Language, Form & Composition
A trained calligrapher, Fathi has the ability to skillfully transform known language into form and composition. Having discovered calligraphy while studying graphic design at Tehran’s Azad University, she later left to train at the Calligraphy Association of Iran for six years. As a result, Fathi was the first woman to win an award for Ketabat, a distinct genre of calligraphy. She soon tired of the discipline’s rules and regulations and thus created a new form of expression in her paintings: an imaginary language deeply rooted in Persian tradition while simultaneously hinting at a social renaissance. Her paintings carry traces of meaning that have no known coded alphabet. The strength of her work stems from the drive to express emotions that cannot be pinned down into words; Fathi’s works succeed where language fails.
She has been the subject of solo shows in New York, Shanghai, London, Beirut, Hong Kong, Singapore, Paris and Dubai amongst others. Some of these include, A long line without a word, Pearllam Gallery, Shanghai (2018), Contemplations, Sundaram Tagore Gallery, Singapore (2016) khat-Line, The Third Line, Dubai, UAE (2016), Dance Me to the End of Night, October Gallery, London (2014); Marked: Contemporary Takes on Mark-Making, Sundaram Tagore Gallery, New York and Hong Kong (2014). Fathi has been exhibited in a number of group shows, including ‘All happens after sunset”, MOCA art pavilion shanghai 2017, Frontier reimagined, Museo di Grimani, Venice biennale 2015, Writing non writing, Museum of Contemporary Art, CAA Hangzhou, China 2015, The Other Half of Iran, Islamic Arts Museum, Malaysia (2013); World Stories: Young Voices, Brighton Museum, UK (2012); The Art of Writing, Art Forum of Wiesbaden, Germany (2011); Iran Inside Out, Chelsea Museum, New York (2009) and participated in the International Woman Artists’ Biennial, South Korea (2009). She was also part of Word into Art exhibition at the British Museum (2006). Fathi received the Young Global Leader Award in 2011.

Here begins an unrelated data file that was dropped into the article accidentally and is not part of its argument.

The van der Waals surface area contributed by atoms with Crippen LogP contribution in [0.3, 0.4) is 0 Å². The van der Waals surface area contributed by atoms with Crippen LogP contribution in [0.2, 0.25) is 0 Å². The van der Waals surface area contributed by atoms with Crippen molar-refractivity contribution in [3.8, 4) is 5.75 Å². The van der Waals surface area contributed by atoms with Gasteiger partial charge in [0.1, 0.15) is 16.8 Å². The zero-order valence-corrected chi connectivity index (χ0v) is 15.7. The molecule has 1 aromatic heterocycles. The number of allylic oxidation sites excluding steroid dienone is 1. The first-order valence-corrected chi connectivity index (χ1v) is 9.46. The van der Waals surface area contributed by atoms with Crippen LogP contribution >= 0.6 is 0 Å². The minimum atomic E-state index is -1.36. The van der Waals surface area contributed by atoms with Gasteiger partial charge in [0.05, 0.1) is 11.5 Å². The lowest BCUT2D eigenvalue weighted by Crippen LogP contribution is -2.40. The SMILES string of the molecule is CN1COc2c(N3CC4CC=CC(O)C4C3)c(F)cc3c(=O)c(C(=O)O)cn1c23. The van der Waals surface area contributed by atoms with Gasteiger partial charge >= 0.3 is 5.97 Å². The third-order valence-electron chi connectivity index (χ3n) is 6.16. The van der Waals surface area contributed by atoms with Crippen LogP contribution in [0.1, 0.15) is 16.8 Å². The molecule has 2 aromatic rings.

Her works are housed in the collections of the Metropolitan Museum, New York; Asian Civilization’s Museum, Singapore; Brighton & Hove Museum, England; The British Museum, London; Carnegie Mellon University, Doha, Qatar; Museum of Islamic Art, Malaysia; Devi Art Foundation, New Delhi, India, World Bank in Washington DC and The Farjam Foundation Dubai.